The project, which was established under a local NGO called Filistiniyat, seeks to address and change the relation between women and the media, including the position of women journalists. As a participant in WAN-IFRA’s Media Professionals Programme (MPP), Wafa’ hopes NAWA can enhance its coverage and outreach as a women’s media organisation. She talks about her project and media experiences in an interview with WAN-IFRA.
"In 2003, I decided to become more active in the media after an incident that I experienced personally. I was one of a group of women who organised activities against the war in Iraq, including huge demonstrations in Ramallah. I was shocked to see one of the pan-Arab satellite channels interview a political leader in the street after the event, presenting him as a leader of the demonstration even though he was not even there. The camera manipulated the scene and the male politician manipulated the language! I contacted the Palestinian reporter to complain about how the channel lied to the audience and stole our efforts. But they ignored me.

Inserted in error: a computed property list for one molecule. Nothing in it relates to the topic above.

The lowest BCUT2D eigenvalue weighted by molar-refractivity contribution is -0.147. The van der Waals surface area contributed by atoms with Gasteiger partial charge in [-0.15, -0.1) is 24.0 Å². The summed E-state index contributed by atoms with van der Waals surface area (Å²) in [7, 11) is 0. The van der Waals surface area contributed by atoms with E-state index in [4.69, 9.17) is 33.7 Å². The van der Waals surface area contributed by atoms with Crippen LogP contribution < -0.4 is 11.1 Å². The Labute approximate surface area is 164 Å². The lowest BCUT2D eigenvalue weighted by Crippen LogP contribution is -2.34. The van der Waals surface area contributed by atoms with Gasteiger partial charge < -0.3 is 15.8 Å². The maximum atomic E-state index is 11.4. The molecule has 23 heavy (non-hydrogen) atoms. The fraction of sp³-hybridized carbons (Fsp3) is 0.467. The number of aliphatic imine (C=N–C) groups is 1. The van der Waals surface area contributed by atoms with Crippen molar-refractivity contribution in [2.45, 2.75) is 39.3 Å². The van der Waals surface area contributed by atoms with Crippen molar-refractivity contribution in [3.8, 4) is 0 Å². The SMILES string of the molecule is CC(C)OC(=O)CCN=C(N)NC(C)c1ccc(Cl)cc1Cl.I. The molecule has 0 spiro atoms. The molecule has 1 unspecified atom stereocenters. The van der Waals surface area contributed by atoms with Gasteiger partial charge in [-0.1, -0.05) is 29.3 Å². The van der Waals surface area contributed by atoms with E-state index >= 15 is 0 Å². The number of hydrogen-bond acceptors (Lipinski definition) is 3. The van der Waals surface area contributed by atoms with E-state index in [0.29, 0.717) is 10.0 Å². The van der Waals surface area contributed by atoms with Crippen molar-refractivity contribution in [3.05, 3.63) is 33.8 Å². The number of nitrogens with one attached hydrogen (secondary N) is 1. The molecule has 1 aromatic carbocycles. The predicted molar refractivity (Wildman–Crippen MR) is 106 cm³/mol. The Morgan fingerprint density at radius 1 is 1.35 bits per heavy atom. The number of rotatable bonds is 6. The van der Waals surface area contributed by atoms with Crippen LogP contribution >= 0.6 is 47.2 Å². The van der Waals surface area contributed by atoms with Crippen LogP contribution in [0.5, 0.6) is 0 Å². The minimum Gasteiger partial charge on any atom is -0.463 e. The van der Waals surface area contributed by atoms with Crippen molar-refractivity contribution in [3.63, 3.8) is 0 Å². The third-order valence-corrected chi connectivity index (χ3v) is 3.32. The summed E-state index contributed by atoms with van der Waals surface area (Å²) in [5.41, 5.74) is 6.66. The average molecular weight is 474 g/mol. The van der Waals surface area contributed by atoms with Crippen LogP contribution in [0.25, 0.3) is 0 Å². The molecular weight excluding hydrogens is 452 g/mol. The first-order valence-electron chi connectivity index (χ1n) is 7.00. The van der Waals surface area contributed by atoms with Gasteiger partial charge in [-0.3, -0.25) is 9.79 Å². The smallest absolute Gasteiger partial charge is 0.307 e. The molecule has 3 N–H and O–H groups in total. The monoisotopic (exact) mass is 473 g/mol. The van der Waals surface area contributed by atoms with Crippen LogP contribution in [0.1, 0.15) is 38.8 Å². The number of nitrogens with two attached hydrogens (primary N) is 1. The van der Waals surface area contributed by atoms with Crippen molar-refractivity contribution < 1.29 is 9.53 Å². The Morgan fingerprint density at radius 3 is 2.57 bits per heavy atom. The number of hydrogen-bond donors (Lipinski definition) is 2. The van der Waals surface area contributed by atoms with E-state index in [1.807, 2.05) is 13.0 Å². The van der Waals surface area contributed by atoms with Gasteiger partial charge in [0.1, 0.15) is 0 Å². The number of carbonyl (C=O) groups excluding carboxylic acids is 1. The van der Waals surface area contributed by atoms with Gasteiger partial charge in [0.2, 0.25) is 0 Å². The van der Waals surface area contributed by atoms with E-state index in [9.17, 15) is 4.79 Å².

I learnt two lessons: firstly, that media is a very powerful tool in shaping public opinion and portraying certain leaders in the spotlight. Secondly, if I were a man, the channel would not have dared to overstep me and replace me with a male politician!
From that day, I started planning to establish Filastiniyat, a media NGO for women and youth. And through the process of monitoring media, providing training to women and youth leaders, and advocating for more freedom in the media, I also became involved in hosting TV talk shows."
Launching a women’s news agency